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Mechanisms involved in activation of dendritic cells and monocytes upon sickle cell anemia

Grant number: 22/01755-4
Support Opportunities:Scholarships in Brazil - Master
Effective date (Start): March 01, 2022
Effective date (End): February 29, 2024
Field of knowledge:Health Sciences - Medicine - Medical Clinics
Principal Investigator:Renata Sesti Costa
Grantee:Matheus Ajeje de Souza
Host Institution: Centro de Hematologia e Hemoterapia (HEMOCENTRO). Universidade Estadual de Campinas (UNICAMP). Campinas , SP, Brazil
Associated research grant:19/09704-7 - Dendritic cells in Sickle Cell Anemia: molecular mechanisms involved in regulating inflammation and adaptive immune response, AP.JP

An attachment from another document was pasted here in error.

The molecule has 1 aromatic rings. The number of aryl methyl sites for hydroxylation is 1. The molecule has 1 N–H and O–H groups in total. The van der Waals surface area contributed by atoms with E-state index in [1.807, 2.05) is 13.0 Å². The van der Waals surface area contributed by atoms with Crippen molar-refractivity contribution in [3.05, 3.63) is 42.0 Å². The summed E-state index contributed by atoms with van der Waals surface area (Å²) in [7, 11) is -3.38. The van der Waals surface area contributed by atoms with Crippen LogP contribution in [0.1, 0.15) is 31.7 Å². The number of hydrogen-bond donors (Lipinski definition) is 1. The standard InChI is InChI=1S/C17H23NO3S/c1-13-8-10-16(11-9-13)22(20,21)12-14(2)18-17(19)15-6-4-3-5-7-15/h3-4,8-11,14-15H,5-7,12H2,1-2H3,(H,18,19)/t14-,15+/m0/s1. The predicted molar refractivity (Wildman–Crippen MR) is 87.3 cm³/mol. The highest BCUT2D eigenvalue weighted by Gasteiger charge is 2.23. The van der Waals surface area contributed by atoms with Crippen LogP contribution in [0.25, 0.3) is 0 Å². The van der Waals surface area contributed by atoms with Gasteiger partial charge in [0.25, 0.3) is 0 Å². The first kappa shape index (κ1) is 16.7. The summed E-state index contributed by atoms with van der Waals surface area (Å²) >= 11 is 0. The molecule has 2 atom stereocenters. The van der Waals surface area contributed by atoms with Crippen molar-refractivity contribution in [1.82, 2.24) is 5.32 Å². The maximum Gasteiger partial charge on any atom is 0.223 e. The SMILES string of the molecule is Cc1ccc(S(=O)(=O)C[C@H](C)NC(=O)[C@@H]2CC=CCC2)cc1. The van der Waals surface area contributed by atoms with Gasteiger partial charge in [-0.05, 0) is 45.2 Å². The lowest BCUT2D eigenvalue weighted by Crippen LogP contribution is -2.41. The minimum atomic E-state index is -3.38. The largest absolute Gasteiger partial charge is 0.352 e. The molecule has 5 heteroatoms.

Sickle cell anemia (SCA) is one of the most common hemoglobinopathies around the world. Patients affected by SCA have a reduced quality of life due to complications resulting from changes in the shape and physical properties of erythrocytes. These complications consist of chronic hemolytic anemia, pain crises, organ dysfunction, susceptibility to infections, among others. Patients with SCA have intravascular hemolysis, in which hemoglobin and its product, heme, are released into the circulation, causing oxidative stress and an inflammatory cascade. Haptoglobin and hemopexin, which normally remove free hemoglobin and heme from the blood, respectively, are dramatically reduced in these patients. Heme oxygenase 1 (HO-1) is a stress-induced enzyme that plays an important role in the detoxification of heme, degrading it into iron, carbon monoxide (CO) and biliverdin, which confer an additional cytoprotective, anti-inflammatory and antioxidant effect. HO-1 has been identified as an immunomodulator of DCs. The induction of HO-1 promotes tolerogenic DCs by inhibiting their pro-inflammatory functions, and for this reason, they have been the target of studies for the treatment of inflammatory diseases. Our preliminary data show that patients with SCA have a higher amount and proportion of total DCs and inflammatory DCs (CD14+) in their blood when compared to healthy subjects, which correlated with an increase in Th17 response and a reduction in regulatory T cells. In the present work, we intend to investigate the molecular mechanisms involved in the activation of these cells, mainly the involvement of HO-1 in the process. The results obtained will provide us with further knowledge about the DC activation and its consequences for the inflammatory process of the disease. DC activation pathways and the factors that stimulate tolerogenic DCs, with consequent regulation of the immune response, have therapeutic potential for treating the chronic inflammation of SCA.

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